Woman's menstrual cycle
Originally Published: October 1, 1994 - Last Updated / Reviewed On: April 18, 2014
You've mentioned a lot in this service about a woman's menstrual cycle, and the risks involved with unprotected sex. Details that you have mentioned include, for example, the high risk of pregnancy (i.e., as a result of unprotected sex or failed contraception) during the "fertile period" of a woman's cycle. What I would like to know is: what (typically) are the various stages in the cycle (e.g., ovulation followed by menstruation, etc.), when do they typically occur in the cycle, and, most importantly, WHEN are the (typical, of course) fertile and infertile (minimum chance of pregnancy) parts of the cycle?
-Wanting to better understand what my partner goes through
Dear Wanting to better understand what my partner goes through,
The monthly menstrual cycle is one of the key physiological functions of the female body. The average length of the menstrual cycle is 28 days, although 21 - 35 day cycles are common and considered normal or regular. The day bleeding starts is counted as the first day of a given cycle. The menstrual cycle is controlled by hormones released by the hypothalamus, the pituitary, and the ovaries. Each cycle has four stages: the menstrual phase, the preovulatory phase, the ovulation phase, and the postovulatory phase.
When menstrual bleeding has ended, the preovulatory phase begins. A hormone from the hypothalamus stimulates the anterior pituitary, which produces large amounts of follicle stimulating hormone (FSH) and small amounts of luteinizing hormone (LH). As the pituitary gland secretes FSH, which in turn stimulates the ovary, an ovarian follicle begins to mature. The ovarian follicle produces increasingly higher levels of estrogen. In response to estrogen stimulation, the uterine lining thickens with increased numbers of blood vessels and uterine glands.
In the ovulation phase at midcycle, the ovum (an egg) is released as LH production surges and FSH output decreases. The pituitary hormones (FSH and LH) that control the output of ovarian hormones (estrogen and progesterone) are, in turn, regulated by the level of ovarian hormones through a negative feedback mechanism. Thus, the increased level of estrogens depresses FSH production. Ovulation (the rupture of the follicle and release of an egg) occurs around midcycle. Some, but not all, women feel a twinge or cramp in the lower abdomen or back, sometimes with vaginal secretion, perhaps spotted or tinged with blood. This is called Mittelschmerz ("middle pain"). Following ovulation, the follicle transforms into the corpus luteum ("yellow body"), which produces the hormone progesterone. A few women have headaches, gastric pains, or sluggishness during this time, while others feel better — it's definitely an individualistic experience.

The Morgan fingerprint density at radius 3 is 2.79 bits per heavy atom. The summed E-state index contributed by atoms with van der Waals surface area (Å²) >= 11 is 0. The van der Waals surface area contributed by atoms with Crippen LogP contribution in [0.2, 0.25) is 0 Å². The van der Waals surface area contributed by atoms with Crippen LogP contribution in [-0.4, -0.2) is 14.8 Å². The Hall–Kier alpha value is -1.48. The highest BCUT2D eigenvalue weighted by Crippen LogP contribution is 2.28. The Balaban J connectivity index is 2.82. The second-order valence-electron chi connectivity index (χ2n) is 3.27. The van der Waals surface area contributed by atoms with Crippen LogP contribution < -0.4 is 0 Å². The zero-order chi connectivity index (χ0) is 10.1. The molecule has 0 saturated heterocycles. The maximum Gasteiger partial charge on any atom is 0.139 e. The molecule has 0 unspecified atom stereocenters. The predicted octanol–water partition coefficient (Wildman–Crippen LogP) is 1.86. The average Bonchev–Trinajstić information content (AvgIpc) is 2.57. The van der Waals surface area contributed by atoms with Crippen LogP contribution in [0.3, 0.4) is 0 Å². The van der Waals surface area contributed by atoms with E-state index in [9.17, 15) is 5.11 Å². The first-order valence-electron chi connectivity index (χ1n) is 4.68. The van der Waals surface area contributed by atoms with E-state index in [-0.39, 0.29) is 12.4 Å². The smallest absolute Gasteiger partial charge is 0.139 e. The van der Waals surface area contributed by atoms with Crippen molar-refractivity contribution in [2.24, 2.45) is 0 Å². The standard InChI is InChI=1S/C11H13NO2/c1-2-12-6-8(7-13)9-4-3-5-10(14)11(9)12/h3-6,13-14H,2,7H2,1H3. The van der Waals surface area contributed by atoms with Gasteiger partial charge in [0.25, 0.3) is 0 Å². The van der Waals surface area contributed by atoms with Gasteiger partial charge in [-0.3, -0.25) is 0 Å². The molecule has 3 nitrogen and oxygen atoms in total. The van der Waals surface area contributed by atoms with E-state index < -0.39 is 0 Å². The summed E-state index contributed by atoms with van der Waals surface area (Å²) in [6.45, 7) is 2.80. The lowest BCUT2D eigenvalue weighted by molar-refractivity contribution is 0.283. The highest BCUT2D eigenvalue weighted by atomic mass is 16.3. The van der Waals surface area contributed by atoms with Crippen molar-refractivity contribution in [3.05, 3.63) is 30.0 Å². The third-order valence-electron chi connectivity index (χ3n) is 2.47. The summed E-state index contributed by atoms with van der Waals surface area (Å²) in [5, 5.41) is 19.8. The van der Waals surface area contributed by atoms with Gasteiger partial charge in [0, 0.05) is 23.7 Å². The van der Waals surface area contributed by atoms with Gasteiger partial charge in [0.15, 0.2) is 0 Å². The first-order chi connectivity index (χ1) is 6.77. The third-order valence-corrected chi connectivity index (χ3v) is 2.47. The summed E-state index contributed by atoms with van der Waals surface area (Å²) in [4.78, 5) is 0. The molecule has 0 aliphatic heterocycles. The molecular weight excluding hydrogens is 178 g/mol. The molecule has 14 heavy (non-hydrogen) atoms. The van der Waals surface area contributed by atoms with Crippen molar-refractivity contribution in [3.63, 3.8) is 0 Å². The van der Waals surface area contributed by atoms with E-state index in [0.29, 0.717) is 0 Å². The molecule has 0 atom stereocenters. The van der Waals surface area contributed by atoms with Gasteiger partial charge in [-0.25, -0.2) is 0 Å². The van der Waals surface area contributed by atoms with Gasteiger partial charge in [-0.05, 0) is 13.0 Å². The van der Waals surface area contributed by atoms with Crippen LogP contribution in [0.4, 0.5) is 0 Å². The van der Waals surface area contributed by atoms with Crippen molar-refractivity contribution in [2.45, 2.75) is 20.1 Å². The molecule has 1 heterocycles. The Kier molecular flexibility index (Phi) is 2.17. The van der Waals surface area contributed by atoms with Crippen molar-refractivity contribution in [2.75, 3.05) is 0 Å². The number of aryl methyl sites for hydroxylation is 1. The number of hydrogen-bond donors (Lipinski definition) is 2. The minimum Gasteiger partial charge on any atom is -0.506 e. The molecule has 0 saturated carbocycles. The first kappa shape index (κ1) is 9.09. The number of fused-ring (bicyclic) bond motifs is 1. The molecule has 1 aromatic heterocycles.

In the postovulatory phase, the secretion of progesterone begins to rise. Under the combined influence of estrogens and progesterone, the endometrium (the lining of the uterus) continues to develop and the uterine glands secrete nutrient materials. The endometrium is now ready to receive and sustain the fertilized ovum, if fertilization has occurred. The levels of ovarian hormones then remain high and the uterine lining is maintained intact through pregnancy. If pregnancy doesn't occur, the high levels of estrogens and progesterone gradually fall.
Below a certain level of hormonal support, the uterine lining can no longer be maintained and begins to slough off, initiating the menstrual phase of the cycle. The monthly shedding of the uterine lining that is accompanied by menstrual blood is called menstruation, or a period. As levels of ovarian hormones drop, their inhibiting effect on the pituitary hormones is lifted. FSH and LH production now begins to rise, and a new cycle starts.
Most women ovulate once a cycle about fourteen days before the next menses is due. However, women have been known to ovulate at any time during their cycle, including during menstruation, although this is unusual.
In terms of conception, fertility depends on three factors: a healthy egg, healthy sperm, and favorable cervical mucus. The egg lives for twelve to twenty-four hours and then disintegrates if not fertilized. Healthy sperm travel through strands of fertile cervical mucus, which is produced a few days before ovulation. In the presence of favorable cervical mucus, which guides and nourishes the sperm, they can survive as long as five days within the body. Otherwise sperm die very quickly and never reach the egg.
When estimating the fertile time, one can consider all of the signs that occur in the body. A natural birth control option, the Symptothermal or fertility awareness method, teaches women to recognize these signs. They include cervical mucus changes, feelings associated with ovulation, basal body temperature changes that occur after ovulation, and regularity of menstrual patterns. For most women, the fertile time begins after menstruation and ends with disintegration of the egg to the next menstruation. Calculating precisely when these events occur is impossible, but a close approximation can be made.
If you are a Columbia student, you and your girlfriend can speak with a women's health care provider to learn more about your contraceptive options. You may schedule an appointment with Medical Services (Morningside) or the Student Health Service (CUMC).